Sedgewick nodded. “Aha, Mersey View. What can you offer us?”

I had been expecting either a generically posh accent, or something Scouse, but he was neither. He was from somewhere a lot further north, or at least sounded like it. Focus, DC Owens.

“What we have, sir, is fall-out from a couple of investigations we have been running, as well as part of our remit as a review office”

Sedgewick laughed. “No management bullshit bingo please, Diane. I know the score with the work you’re doing now. Why Mersey View?”

“Ah. Cards on table stuff?”


“OK, then. We are finalising a messy case involving a serial rapist, combined with corruption and perverting the course of justice. One of our sources, indeed two of our victims, are in a safe house in the city. The source is the warden, for want of a better word. She made some statements, just passing remarks, not formal stuff, about being abused in a boys’ home when she was a child”

“A boys’ home? Oh. I see”

Something lurked behind that comment, but I left it.

“So I did a little digging into her background, just in case”

Bev laughed, happily.

“Di here is very, very good at ‘just in case’, Andrew. I have learned to trust her instincts”

“Thank you, sir. Anyway, I came up with two possible, and one of them was Mersey View”

Sedgewick stared at me, face neutral.

“Would the other one have been in Carlisle, by any chance?”

“Yes. Castle Keep. You know it?”

His mouth worked, the façade cracking just a little.

“If you have read the file, you will understand. I was very, very new to the job just then. I spent many hours digging in the grounds”


“Yes, DC Owens, ‘oh. You will understand, then, why this case has aroused my attention. We need to know exactly how far any abuse went, how many victims, if there was any collusion and so on. I still have bad dreams from the other place, and if there is the slightest chance we harboured similar abominations in Cheshire, I want it checked out, and I do not care how many years ago it may have been”

“My informant not only said that the culprits were dead, but that she had visited and, er, refreshed their graves”

“Pissed on them, you mean?”

“Oh yes. Feisty woman”

“Well, I understand. What I am concerned about, after the welfare of any victims, naturally, is finding out whether any of my people were involved. When can you start?”


Bev passed me the box of pastries.

“You are out of the picture with the real work on Ashley Evans, Di, so I pushed along your request, and as the Review team has now been expanded, we have some man-hours available to cover another case. You won’t need to travel, not unless we get some witnesses up there, and Andrew has offered all necessary assistance. That file on my desk contains a list of all staff known to have worked there until its closure, and he has some larger files stored electronically, for which I am grateful, listing those we are aware of who passed through the place as, um, guests. I know it’s a bit arid, but it’s a starting point”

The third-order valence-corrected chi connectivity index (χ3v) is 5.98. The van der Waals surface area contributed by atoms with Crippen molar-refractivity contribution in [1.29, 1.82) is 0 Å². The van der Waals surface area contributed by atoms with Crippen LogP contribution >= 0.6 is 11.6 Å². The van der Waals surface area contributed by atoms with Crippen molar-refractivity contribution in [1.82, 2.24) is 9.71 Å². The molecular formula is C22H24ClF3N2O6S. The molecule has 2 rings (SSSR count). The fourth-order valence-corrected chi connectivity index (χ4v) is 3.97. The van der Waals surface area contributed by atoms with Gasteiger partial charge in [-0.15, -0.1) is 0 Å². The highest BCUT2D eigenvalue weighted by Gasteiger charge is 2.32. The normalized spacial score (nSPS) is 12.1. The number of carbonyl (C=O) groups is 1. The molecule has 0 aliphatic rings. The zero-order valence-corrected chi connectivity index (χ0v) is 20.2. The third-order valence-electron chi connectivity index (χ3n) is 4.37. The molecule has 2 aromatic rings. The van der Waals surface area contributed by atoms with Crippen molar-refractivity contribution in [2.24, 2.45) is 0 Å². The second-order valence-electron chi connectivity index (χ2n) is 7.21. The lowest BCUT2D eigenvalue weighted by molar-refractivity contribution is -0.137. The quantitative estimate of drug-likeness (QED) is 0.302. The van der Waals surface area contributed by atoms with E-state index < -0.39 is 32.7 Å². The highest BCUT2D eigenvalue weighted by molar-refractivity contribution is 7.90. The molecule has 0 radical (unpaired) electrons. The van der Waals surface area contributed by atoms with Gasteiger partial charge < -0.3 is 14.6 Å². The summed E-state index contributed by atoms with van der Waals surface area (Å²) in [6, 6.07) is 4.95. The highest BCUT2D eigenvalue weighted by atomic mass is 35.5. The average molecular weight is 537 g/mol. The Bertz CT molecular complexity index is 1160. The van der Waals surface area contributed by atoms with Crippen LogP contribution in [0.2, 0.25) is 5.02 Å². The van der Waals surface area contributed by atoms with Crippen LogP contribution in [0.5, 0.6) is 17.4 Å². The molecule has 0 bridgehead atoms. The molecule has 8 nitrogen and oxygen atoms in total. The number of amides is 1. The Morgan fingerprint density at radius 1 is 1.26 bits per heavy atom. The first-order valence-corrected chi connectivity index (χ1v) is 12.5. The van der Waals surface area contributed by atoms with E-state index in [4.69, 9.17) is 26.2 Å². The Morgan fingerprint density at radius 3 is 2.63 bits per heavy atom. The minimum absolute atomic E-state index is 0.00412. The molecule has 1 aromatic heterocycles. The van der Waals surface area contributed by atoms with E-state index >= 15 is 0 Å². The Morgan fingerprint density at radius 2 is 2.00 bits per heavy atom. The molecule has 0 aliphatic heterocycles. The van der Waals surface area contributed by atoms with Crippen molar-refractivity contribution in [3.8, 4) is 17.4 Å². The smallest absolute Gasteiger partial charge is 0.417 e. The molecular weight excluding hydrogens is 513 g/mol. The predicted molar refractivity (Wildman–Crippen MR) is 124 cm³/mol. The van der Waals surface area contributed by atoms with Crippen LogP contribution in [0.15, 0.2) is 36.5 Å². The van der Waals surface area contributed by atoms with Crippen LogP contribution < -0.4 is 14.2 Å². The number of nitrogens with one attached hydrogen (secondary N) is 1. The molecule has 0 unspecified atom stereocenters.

“I suppose I can start by chatting with my source, sir. Big job!”

“Well, you are the one who proposed it! Bloody good, these pastries!”

We finished up, and I gathered up the staff files for an initial sift. If Mr Sedgewick had done some of the digging at that Cumbrian hell-hole, he had my respect as well as my profound sympathy.

I rang Deb, of course, and an hour later I was sitting opposite her in a corner of the little café.

“What you got, Di? Evans giving up?”

“Not at all, so far, and that’s part of what I wanted to run past you. If it goes to trial, how will Charlie cope?

“Dunno, in all honesty, but I watched her after your trial. She worships you, girl. I said to her, ‘you’re sisters, you two’, and she sees you as the one who fought back. She was unsure, you know? Scared? Wanted to see if you could win before she jumped in”

“I know that, but she’s still got the courage to fight back”

“She has now, now she’s seen you do it. I think she’ll cope. Anyway, that’s not all you’re here for”

I covered my grin with my cup and after a sip I admitted she had me bang to rights.

“Mersey View, Deb. We’ve moved on. Got the local force’s agreement to look into it. Are you with me on this one? Charlie’s found her strength; how’s yours?”

She spent a minute staring out of the window before turning back to me.

“What the hell, girl. What’s in the folder?”

“Staff lists”

Her eyes closed as her head dropped, before she raised it once more.

“OK. Let’s see who I can remember”

As my reporter’s notebook started to fill with her memories, I almost wished I had never started the investigation and thanked god I would have Blake with me that night.